Delineation of saltwater zones around the coastal area of Ogidigben in the western Niger Delta from 2d electrical resistivity tomography
For freshwater aquifers to be intruded by saltwater, the aquifers must be adjacent and hydraulically connected to the sea. Saltwater zones must also exist below or above freshwater zones in aquifers. Groundwater aquifers in the coastal region of the study area are vulnerable to saltwater intrusion and under severe threat. The paper addresses the use of 2D electrical resistivity tomography (ERT) to map saltwater zones in order to assess the potential of saltwater intrusion into freshwater aquifers. Interpretation of acquired 2D ERT data revealed that profiles nearer the coast depicted significant thin lenses of freshwater zones and thick saltwater zones. Thickness of freshwater lenses varied from 4m- through- 8m to 16m. These lenses have thickness that increases with distance from the shoreline towards the land. The low resistivity images which characterized the uppermost layers of some of the profiles at seashore area (911 Nigh Club) suggest the inundation and infiltration of saltwater into the groundwater aquifers caused by tide. The potentiality of saltwater intrusion into groundwater aquifer is more pronounced around the vicinity of the Ocean than inland areas. The interface between saltwater and freshwater is situated at 60m depth below the surface. Consequent upon the identification of saltwater and freshwater zones, the paper suggests pumping optimization of freshwater lenses and management approach centered on continuous monitoring of groundwater quality and water level decline.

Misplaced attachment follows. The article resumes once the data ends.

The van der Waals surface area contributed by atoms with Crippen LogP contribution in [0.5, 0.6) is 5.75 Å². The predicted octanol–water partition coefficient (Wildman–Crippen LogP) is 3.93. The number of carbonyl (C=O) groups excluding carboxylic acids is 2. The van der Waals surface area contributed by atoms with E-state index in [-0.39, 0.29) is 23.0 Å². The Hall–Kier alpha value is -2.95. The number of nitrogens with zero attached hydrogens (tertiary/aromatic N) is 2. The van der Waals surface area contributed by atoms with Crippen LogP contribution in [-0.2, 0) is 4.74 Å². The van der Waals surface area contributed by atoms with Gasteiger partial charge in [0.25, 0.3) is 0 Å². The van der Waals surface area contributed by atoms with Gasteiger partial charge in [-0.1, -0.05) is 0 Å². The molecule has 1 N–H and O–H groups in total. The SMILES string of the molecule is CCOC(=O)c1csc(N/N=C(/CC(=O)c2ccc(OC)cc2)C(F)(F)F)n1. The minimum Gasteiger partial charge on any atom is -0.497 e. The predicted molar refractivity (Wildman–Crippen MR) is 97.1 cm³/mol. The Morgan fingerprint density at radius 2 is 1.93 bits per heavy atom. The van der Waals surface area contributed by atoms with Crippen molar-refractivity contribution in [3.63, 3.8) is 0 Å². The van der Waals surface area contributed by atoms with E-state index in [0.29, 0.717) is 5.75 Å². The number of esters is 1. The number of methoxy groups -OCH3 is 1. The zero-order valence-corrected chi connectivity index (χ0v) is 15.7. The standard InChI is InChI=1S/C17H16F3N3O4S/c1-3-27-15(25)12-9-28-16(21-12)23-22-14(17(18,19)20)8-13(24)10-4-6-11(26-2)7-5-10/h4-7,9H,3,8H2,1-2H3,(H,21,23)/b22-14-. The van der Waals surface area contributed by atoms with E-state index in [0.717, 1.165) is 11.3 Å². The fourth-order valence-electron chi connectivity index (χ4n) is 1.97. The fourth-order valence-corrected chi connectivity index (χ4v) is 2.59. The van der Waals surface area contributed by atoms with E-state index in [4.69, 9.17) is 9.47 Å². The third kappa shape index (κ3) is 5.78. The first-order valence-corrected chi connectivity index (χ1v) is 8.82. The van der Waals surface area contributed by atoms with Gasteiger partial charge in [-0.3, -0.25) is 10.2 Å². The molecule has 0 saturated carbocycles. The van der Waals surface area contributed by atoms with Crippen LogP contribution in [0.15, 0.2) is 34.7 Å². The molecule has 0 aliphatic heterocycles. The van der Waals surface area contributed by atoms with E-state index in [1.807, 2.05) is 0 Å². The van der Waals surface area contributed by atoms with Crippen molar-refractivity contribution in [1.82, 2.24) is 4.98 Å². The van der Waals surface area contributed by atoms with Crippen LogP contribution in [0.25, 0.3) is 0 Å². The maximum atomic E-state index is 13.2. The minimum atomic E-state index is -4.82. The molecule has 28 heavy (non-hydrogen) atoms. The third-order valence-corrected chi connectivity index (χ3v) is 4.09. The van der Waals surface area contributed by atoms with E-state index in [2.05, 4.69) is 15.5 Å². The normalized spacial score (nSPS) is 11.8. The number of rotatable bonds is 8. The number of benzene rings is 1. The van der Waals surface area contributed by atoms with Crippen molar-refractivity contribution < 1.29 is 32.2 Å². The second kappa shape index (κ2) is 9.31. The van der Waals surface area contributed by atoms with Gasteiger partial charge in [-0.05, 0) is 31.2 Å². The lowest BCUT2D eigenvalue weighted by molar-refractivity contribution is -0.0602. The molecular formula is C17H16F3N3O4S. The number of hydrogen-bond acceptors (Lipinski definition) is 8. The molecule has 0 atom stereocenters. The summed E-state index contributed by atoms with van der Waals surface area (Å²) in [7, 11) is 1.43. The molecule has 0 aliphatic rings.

Keyword: Saltwater intrusion, coastal aquifer, Ogidigben, Western Niger delta, 2D electrical resistivity tomography